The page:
A representative mesoporous metal-organic-framework (MOF) material, NU-1000, has been rendered electronically conductive via a robust inorganic approach that permits retention of MOF crystallinity and porosity. The approach is based on condensed-phase grafting of molecular tin species onto the MOF nodes via irreversible reaction with hydroxyl and aqua ligands presented at the node surface, a self-limiting process termed solvothermal installation (of metal ions) in MOFs (SIM, a solution-phase analog of atomic layer deposition in MOFs). Treatment of the modified MOF with aerated steam at 120 °C converts the grafted tin molecules to tetratin(IV)oxy clusters, with the clusters being sited between insulating pairs of zirconia-like nodes (the zirconium component being key to endowing the parent material with requisite chemical and thermal stability). By introducing new O-H presenting ligands on the modified-MOF node, the high-temperature steam step additionally serves to reset the material to reactive form, thus enabling a second self-limiting tin-grafting step to be run (and after further steam treatment, enabling a third). Difference-envelop-density (DED) analyses of synchrotron-derived X-ray scattering data, with and without installed tin species, show that the clusters formed after one cycle are spatially isolated, but that repetitive SIM cycling adds metal and oxygen ions in a way that enshrouds nodes, links clusters, and yields continuous one-dimensional strands of oxy-tin(IV), oriented exclusively along the c axis of the MOF. Two-probe conductivity measurements show that the parent MOF and the version containing isolated oxy-tin(IV) clusters are electrically insulating, but that the versions featuring continuous strands show an electrical conductivity of 1.8 × 10-7 S/cm after three Sn-SIM cycles. When combined with interdigitated microelectrodes, the solvent-free and conductive-glass-modified material (three Sn-SIM cycles) displays a substantial and persistent increase in electrical conductivity during exposure to 5% H2, indicating a role for dissociated H2 as an electronic dopant. The increase can be repetitively reversed by alternating H2 with air, illustrating the ability of the conductive MOF to function as a resistive sensor for H2 and suggesting further potential applications that may capitalize on the combination of high volumetric surface area, high mesoporosity, high chemical and thermal stability, and significant electrical conductivity.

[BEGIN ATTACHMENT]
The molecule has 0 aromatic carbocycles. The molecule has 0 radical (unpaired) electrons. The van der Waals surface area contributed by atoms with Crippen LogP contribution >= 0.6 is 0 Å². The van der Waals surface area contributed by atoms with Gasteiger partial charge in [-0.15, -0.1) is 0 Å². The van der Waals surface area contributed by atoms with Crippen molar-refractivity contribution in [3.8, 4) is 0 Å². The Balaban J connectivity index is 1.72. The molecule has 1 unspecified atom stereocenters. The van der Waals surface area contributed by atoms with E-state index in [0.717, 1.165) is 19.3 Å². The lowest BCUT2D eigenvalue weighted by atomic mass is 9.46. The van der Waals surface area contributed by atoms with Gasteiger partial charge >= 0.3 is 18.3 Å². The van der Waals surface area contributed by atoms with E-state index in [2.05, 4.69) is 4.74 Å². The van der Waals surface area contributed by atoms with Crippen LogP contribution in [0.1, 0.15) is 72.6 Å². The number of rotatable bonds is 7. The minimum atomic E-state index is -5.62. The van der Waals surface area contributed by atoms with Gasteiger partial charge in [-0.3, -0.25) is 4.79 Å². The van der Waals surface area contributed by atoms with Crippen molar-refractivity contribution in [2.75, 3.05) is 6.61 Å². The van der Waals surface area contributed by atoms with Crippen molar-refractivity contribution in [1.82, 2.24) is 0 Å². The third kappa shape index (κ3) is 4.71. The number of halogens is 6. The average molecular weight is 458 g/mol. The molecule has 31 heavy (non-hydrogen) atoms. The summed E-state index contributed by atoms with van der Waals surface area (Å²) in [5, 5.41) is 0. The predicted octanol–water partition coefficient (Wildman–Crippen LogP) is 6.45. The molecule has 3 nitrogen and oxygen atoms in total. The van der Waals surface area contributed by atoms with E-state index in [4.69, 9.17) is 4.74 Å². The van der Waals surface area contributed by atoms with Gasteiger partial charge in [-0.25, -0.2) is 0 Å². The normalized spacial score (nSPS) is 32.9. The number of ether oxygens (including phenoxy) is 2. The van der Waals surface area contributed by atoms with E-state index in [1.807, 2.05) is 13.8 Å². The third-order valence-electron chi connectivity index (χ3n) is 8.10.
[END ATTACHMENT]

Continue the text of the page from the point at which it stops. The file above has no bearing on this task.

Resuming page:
All Science Journal Classification (ASJC) codes
- Materials Science(all)